Animal welfare pioneer, Temple Grandin, opened the symposium and emphasized the importance of exploring future animal welfare advancements through the lens of lessons the industry has learned from the past. Renowned experts addressed other topics ranging from animal behavior to welfare compliance and pain management, while food industry leaders reviewed consumer expectations in the grocery aisle and at the dinner table.
An overriding theme heard throughout the symposium was the need for transparency and sharing information, so consumers understand how their food is grown and raised - and gets from the farm to their tables.
"We believe that the topics we explored are important to everyone involved at every step in the food chain," said Scott Bormann, vice president, North America commercial operations for Merck Animal Health. "Consumers expect food choices that are safe, healthy and that they can feel good about. Our entire industry needs to cooperate, communicate and collaborate to make sure we meet evolving consumer demands while ensuring on-farm practices align with what is best for the animal."
To learn more about Merck's animal welfare symposium and the topics that were raised in discussion there, click or tap here.
The 2017 Tulsa Farm Show begins TOMORROW MORNING!!!!
Make Plans to attend the Tulsa Farm Show, coming December 7th, 8th and 9th 2017. Admission and Parking are free.
Exhibits include all of the latest in agriculture with a full line of displays, including tractor, sprayer, tillage, harvest equipment, cattle management products, and more. In addition to indoor and outdoor exhibits, daily horse training seminars, cattle chute demonstrations, cattle grading competitions, and prize drawings make the Tulsa Farm Show a don't-miss event.
Click here for more details about the 2017 Tulsa Farm Show- presented by Midwest Farm Shows.
A new report by CoBank suggests that protein products derived from plant sources, insects and cultured meats will be among the top food trends to watch in the coming years. However, the impact of these products on livestock and poultry demand is not expected to be significant in the foreseeable future.
Cultured meat developers are in a race to match the price and quality to traditional meat offerings, CoBank reports. Products currently in development are prohibitively expensive however, and years away from widespread commercial viability.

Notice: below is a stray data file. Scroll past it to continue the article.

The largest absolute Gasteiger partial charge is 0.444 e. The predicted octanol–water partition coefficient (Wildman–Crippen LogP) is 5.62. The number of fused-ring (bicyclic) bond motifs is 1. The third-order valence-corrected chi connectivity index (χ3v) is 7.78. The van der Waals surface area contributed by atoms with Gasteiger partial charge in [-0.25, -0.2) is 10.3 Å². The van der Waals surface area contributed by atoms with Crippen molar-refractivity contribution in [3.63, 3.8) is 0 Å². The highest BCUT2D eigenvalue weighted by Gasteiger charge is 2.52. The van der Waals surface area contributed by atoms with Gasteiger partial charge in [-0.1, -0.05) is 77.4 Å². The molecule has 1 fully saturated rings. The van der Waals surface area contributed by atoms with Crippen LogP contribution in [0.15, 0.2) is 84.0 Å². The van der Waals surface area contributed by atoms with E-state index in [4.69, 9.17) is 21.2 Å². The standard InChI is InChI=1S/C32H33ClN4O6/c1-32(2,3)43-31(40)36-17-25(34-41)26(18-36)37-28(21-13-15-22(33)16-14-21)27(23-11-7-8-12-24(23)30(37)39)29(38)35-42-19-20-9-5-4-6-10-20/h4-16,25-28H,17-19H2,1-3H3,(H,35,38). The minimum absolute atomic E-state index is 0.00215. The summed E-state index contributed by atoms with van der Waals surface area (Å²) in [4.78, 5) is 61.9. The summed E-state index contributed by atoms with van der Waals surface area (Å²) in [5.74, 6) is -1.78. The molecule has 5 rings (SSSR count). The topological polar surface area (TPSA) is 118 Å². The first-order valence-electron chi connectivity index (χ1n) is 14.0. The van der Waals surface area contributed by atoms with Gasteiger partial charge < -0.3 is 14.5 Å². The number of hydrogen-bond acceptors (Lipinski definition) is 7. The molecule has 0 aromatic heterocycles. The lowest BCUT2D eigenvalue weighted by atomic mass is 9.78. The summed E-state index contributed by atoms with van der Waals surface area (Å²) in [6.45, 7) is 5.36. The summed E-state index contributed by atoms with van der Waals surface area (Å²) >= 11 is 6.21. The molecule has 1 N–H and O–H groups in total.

The timing and degree of market penetration for meat alternatives will also largely depend on advancements in technology that reduce price and improve quality attributes.
Technology companies and alternative protein providers are already exploring new protein products to meet a growing demand for protein, which is being driven by rising incomes around the world. This innovation and product availability will likely foster growth in the alternative protein category in the coming years. What's unlikely, though, is an eclipse of the $49 billion meat and poultry market by alternative protein.
Newly created cultured meat products will also need a regulatory framework before entering the market - a far reach before the technology and production process behind these products has matured.
Click here to learn more by reviewing CoBank's report, posted on our website.
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The 2017 American Farmers & Ranchers speech contest season culminated with the state contest held Dec. 2 at Oklahoma State University in Stillwater.
Each of the state contestants previously participated in their district contests, where they must have placed first or second in their respective category and division in order to advance to state. In total, more than 120 students advanced to the state contest from the five districts across Oklahoma.
The AFR Speech Contests consist of five district contests and a state contest. At each contest, students in grades 4-12 compete in one of four categories - American Farmers & Ranchers/Oklahoma Farmers Union, Science & Natural Resources, Agribusiness and Ag Advocacy & Policy.